Wednesday, April 20, 2011

Buffy Blog; "Dead Man's Party"

Written by Marti Noxon and directed by James Whitmore Jnr. “Dead Man’s Party”, Buffy the Vampire Slayer doing zombies, takes its title from a song by Danny Elfman’s band, “Oingo Boingo” called, surprise, surprise, “Dead Man’s Party”. As I was watching this episode for probably for the sixth or seventh time I couldn’t help but think about that Oingo Boingo song as well as what is probably the most famous zombie movie of my generation, George Romero’s infamous black and white “Night of the Living Dead” from 1968, a low budget flick that would stimulate a revival of the zombie horror film in Hollywood and beyond afterwards.

One of the things I really loved about Buffy when I first started watching it was that the series had a memory. “Dead Man’s Party” is, like the films of the great French director Alain Resnais, haunted by memory. It is haunted by the memory of Joyce’s kicking of Buffy out of the house. It is haunted by the memory of Buffy leaving Sunnydale for the Scoobies know not where because throughout this episode Buffy is loath to discuss where she went. It is haunted by Buffy’s memories of killing Angel. It is haunted by the memory that Buffy has been kicked out of school. It is haunted by the memory of and the reality of Principal Snyder’s hatred (why? We will see) for the Slayer. And it is haunted by recent memories of which Buffy has no part: the relationship between Joyce and Pat and the recent memories of the Scoobies sans Buffy fighting, more successfully than in “Anne” if Oz is to be believed, the things that go bump in the Buffy night.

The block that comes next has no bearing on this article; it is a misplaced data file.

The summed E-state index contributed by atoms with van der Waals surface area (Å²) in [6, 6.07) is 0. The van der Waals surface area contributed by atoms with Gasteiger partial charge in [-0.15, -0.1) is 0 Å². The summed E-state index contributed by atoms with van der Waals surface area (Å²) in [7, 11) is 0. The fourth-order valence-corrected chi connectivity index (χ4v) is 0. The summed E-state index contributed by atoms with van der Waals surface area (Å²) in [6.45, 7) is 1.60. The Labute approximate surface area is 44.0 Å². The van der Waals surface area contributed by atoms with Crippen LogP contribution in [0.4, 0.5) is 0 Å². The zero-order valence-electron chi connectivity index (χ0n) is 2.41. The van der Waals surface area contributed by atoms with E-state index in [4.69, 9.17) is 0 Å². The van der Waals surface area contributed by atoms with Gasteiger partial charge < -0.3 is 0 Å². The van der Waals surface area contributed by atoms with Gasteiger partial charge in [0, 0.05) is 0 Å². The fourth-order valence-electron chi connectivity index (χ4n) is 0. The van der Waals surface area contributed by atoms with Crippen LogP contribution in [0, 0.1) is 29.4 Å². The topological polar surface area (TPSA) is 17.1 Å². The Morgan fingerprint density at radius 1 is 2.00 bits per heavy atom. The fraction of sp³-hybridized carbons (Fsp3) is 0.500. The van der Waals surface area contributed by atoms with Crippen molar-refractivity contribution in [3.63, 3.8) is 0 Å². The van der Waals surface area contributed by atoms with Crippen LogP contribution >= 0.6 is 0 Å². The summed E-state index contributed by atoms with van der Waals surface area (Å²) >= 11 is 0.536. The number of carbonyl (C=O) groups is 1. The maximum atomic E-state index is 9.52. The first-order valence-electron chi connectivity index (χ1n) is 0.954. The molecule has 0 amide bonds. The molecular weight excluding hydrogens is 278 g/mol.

As is often the case with Buffy (and the work of Joss Whedon in general) there is a striking degree of realism in this ostensibly fantasy show. “Dead Man’s Party” begins just a few hours after Buffy shows up at the door of her home and Joyce welcomes her back. Night has fallen and Buffy decides to go in search of the other Scoobies. Buffy runs into Xander “Nighthawk” Harris first and shortly thereafter the rest of the Scooby Gang in full vampire killing battle mode. At first the Scoobies are genuinely glad to see Buffy. But soon it is clear that with Buffy away the other Scoobies and in particular Xander and Cordelia and Willow and Oz have grown tighter. Buffy increasingly feels like a fifth wheel. There is also an undercurrent of Scooby discomfort and anger at Buffy that appears first in Xander’s “Mad cause you ran away…” speech to Buffy as the Scoobies stand in front of Giles’s door so they can show the Watcher that the Slayer has returned. This discomfort with and anger at Buffy emerges, as we will see, from Scooby repression as “Dead Man’s Party” plays out.